What need is there of long discussion? Did not the prophet Ezekiel, whose word this monk misuses, frequently assign the peoples, uncircumcised and profane, to destruction (Ezek 28.10; 31.18, 32 et passim)? Neither would circumcision be then the covenant of life on any other grounds. How then can it be true that the son will not bear the penalty of the father's guilt? And on the other hand I ask how any man will boast himself innocent who is born an unclean raven from an unclean egg. For original sin is so contracted from Adam that it becomes a property of each man. No one can therefore rightly complain, as if he innocently bore the guilt of another's sin. But if it is not permissible for God to punish in the sons the sins of the fathers, what does this mean?: Punishing to the third and fourth generation (Ex 20.5; Deut 5.9); and again: Visiting the sins of the father upon the sons (Ex 34.7, etc.). So the first part of this vengeance is that they be destitute of the Spirit of God and remain in their natural pravity.
John says (Rev 3.5, 22.18): Whoever has sinned, I shall delete him from the book of life. If, says Georgius, you apply this to the reprobate, they never were written in the book of life; if to the elect, the counsel of God is unstable. So babbles this monk, as if God did not always accommodate Himself to our understanding. What base ingratitude to reproach God for being so indulgent to us that He prattles for our sake! By this reasoning, he will render us a corporal God because Scripture ascribes eyes, feet and hands to Him! But the meaning is simple: those are deleted from the book of life who, considered for a time to be children of God, afterwards depart to their own place, as Peter truly says about Judas (Acts 1.16). But John testifies that these never were of us (I Jn 2.19), for if they had been, they would not have gone out from us. What John expresses briefly is set forth in more detail by Ezekiel (13.9): They win not be in the secret of My people, nor written in the catalogue of Israel. The same solution applies to Moses and Paul, desiring to be deleted from the book of life (Ex 32.32; Rom 9.3): carried away with the vehemence of their grief, they prefer to perish, if possible, rather than that the Church of God, numerous as it then was, should perish. When Christ bids His disciples rejoice because their names are written in heaven (Lk 10.20), He signifies a perpetual blessing of which they will never be deprived. In a word, Christ clearly and briefly reconciles both meanings, when I-le says: Every tree which My Father has not planted will be rooted up (Mt 15.13). For even the reprobate take root in appearance, and yet they are not planted by the hand of God.
The comparison of Paul (Rom 5.12ff.), says Georgius, is to be noted. As by one man sin came into the world to condemnation, so also by one man is the gift of righteousness to life. If in one man, he says, many died, much more must the grace of God abound that many through Christ may reign unto life. If Paul were there maintaining that the grace of Christ extended to all, I should in silence own myself vanquished. But since his purpose is to show how much more powerful in the faithful is the grace of Christ than the curse contracted in Adam, what is there here to shake the election of those whom Christ restores to life, leaving the others to perish? But this monk calls attention to the words; for Paul comprehends all the race of men, when he says that the sin of one man came upon all, and hence no one may be excluded from participation in life. If it were permitted to reason in this way, I should contend that God must then create new worlds, that there things might be managed better than here. Christ declares that the curse was not equal to the grace, which much exceeds it. If the number of men affected be everywhere reduced to this standard, Christ could not save more than Adam lost. There- fore the faith of Paul is imperilled, unless a new world should immediately arise. But I shall oppose the monk with the very shield he offers me. He adduces another passage from Paul: As in Adam all die, so in Christ shall all be made alive (I Cor 15.22). If the second part of the text is extended to all the sons of Adam, Paul interposes his hand. For he explicitly testifies that he speaks of members of Christ only. Christ the first- fruits; then also will rise those who are Christ's. He certainly speaks here of the resurrection, which is followed by a blessed immortality such as we confess in the faith.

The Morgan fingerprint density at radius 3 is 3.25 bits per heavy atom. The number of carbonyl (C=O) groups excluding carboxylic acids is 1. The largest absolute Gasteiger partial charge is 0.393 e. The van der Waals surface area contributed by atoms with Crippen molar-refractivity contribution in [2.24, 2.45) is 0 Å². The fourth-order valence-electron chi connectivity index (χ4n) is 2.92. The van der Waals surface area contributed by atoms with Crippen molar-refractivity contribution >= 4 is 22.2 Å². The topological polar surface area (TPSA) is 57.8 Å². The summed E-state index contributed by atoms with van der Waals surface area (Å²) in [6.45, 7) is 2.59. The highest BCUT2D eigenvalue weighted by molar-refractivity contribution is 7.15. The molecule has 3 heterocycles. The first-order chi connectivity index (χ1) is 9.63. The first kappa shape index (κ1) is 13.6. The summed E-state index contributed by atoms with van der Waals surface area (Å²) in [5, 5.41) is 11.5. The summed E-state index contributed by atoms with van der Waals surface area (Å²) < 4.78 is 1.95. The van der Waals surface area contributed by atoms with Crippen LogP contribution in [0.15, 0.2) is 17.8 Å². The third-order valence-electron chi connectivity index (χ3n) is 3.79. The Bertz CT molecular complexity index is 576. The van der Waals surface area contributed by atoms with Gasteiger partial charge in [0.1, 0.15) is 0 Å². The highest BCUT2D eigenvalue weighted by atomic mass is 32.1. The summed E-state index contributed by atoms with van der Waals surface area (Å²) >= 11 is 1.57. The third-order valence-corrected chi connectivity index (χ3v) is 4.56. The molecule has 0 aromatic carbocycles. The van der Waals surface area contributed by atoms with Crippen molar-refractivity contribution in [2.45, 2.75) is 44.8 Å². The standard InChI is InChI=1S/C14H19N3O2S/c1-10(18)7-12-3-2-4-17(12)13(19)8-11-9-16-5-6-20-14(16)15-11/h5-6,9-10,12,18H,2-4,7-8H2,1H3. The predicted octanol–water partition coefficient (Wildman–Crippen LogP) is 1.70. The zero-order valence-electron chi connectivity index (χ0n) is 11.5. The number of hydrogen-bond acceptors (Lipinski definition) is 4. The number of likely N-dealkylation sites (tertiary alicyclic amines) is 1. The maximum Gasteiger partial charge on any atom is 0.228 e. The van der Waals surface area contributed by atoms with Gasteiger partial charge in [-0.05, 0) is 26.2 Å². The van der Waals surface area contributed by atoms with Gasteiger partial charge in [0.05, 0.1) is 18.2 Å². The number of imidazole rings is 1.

IX.6. The Gospel rightly preached to all
But that I should not vainly fatigue my readers by repetition, I propose to take up a few matters out of many. I have shown above in what sense God wills not the death of a sinner, when willing that all should be converted and live. For when He exhorts men to repentance and offers pardon to the converted, this is common to all. But He deems His own children worthy of the privilege of having their stony hearts made hearts of flesh. Nor do I concede to the monk that these words are spoken vainly into the air, so long as the Lord leaves the wicked convicted in their sins and inexcusable, but so works in His elect that the hidden doctrine becomes effectual in their hearts by virtue of the Spirit as it sounds in their ears. Nor is there any reason why that common falsehood should distress anyone, which suggests that God mocks at men by exhorting them to walk when their feet are tied. For He does them no injury in demanding nothing but what they owe. Unless of course the bankrupt with nothing with which to pay may boast, in derision of his creditor, that all is discharged. But I will not pursue further a strife which cannot be resolved, except by the conscience of each man. God commands the ears of His people to tremble at the voice of His prophet (Is 6.9). That their hearts may be touched? Rather that they be hardened. That those who hear may repent? Rather that the already lost may perish twice over. If you reply that some- thing greater was at stake, I ask for nothing more in the present instance. It is not absurd that by this command of God doctrine should be spread abroad which He knows will lack effect. Not less frivolous is the objection that the word of Christ is inconsistent with election, when He speaks of the sheep brought back after it was lost. But it is much more appropriate for me to throw back the missile which he tried to hurl at us. The reason for its being a sheep apparently lost for a time is precisely that with respect to election it remained in the custody of God all the time.